Quam Singulari speaks of what Trent called “necessity.” But even in this generous offering of the Eucharist to young children, we are still looking at the Eucharist as a remedy for sin, and not necessarily an opportunity for grace. Human institutions offer human beings a set of minimum requirements. It gives those who look back (Luke 9:62, perhaps?) a standard of “membership.” I don’t know how helpful this is to a vibrant and grace-filled Christianity.
Let’s move ahead to the 1720′s:
From this it is the mind of the Council that children are held to Communion by necessity and by precept when they are capable of losing grace by sin. The words of the Roman Synod, held under Benedict XIII, are in agreement with this in teaching that the obligation to receive the Eucharist begins, “after boys and girls attain the age of discretion, that is, at the age in which they can distinguish this Sacramental food, which is none other than the true Body of Jesus Christ, from common and ordinary bread; and that they know how to receive it with proper religious spirit.”
Who are the best judges of a child who is ready for the sacramental life? Parents and priest:
The Roman Catechism adds this: “At what age children are to receive the Holy Mysteries no one can better judge than their father and the priest who is their confessor. For it is their duty to ascertain by questioning the children whether they have any understanding of this admirable Sacrament and if they have any desire for it.”
This brings us to the “present day” of Quam Singulari, the early twentieth century, and a conclusion that will lead into the prescriptions of this document:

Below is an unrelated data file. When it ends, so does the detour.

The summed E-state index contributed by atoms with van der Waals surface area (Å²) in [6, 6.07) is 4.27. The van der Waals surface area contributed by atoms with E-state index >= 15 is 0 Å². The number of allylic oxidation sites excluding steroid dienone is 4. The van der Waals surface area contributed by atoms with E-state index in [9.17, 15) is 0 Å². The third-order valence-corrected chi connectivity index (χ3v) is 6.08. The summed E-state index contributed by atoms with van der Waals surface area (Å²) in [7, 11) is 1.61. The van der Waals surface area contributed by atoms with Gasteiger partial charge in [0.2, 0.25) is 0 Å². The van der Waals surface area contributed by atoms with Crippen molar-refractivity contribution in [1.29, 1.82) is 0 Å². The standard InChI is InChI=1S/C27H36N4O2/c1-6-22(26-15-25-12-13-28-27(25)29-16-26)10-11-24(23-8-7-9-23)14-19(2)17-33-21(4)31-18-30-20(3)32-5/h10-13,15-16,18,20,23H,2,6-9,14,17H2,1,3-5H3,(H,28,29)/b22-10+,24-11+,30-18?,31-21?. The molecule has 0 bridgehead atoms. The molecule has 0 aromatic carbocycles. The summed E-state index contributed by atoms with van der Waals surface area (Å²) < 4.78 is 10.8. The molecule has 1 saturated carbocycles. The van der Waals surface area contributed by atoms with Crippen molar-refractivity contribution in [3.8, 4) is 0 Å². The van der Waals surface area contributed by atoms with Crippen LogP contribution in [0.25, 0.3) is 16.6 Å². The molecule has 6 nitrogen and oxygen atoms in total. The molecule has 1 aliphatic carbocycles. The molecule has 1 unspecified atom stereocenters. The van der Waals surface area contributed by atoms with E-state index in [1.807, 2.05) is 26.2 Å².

From all this it is clear that the age of discretion for receiving Holy Communion is that at which the child knows the difference between the Eucharistic Bread and ordinary, material bread, and can therefore approach the altar with proper devotion. Perfect knowledge of the things of faith, therefore, is not required, for an elementary knowledge suffices-some knowledge (aliqua cognitio); similarly full use of reason is not required, for a certain beginning of the use of reason, that is, some use of reason (aliqualis usus rationis) suffices.
Recent judgments of the pope and the predecessor of the CDWDS are cited:
To postpone Communion, therefore, until later and to insist on a more mature age for its reception must be absolutely discouraged, and indeed such practice was condemned more than once by the Holy See. Thus Pope Pius IX, of happy memory, in a Letter of Cardinal Antonelli to the Bishops of France, March 12, 1866, severely condemned the growing custom existing in some dioceses of postponing the First Communion of children until more mature years, and at the same time sharply disapproved of the age limit which had been assigned. Again, the Sacred Congregation of the Council, on March 15, 1851, corrected a prescription of the Provincial Council of Rouen, which prohibited children under twelve years of age from receiving First Communion. Similarly, this Sacred Congregation of the Discipline of the Sacraments, on March 25, 1910, in a question proposed to it from Strasburg whether children of twelve or fourteen years could be admitted to Holy Communion, answered: “Boys and girls are to be admitted to the Holy Table when they arrive at the years of discretion or the use of reason.”
Thoughts on this? Tomorrow we’ll conclude with a look at eight prescriptions set out by this document. We can discuss too if this move to early Communion has accomplished anything more than a temporary inclusion in the life of the Church.
Wrapping up Part Five, Chapter I on various “agents” of catechesis. Some of these you may recognize as staff members in your parish or as lay people who serve in any of these various needs:
232. The figure of the catechist in the Church, has different modes, just as, the needs of catechesis are varied.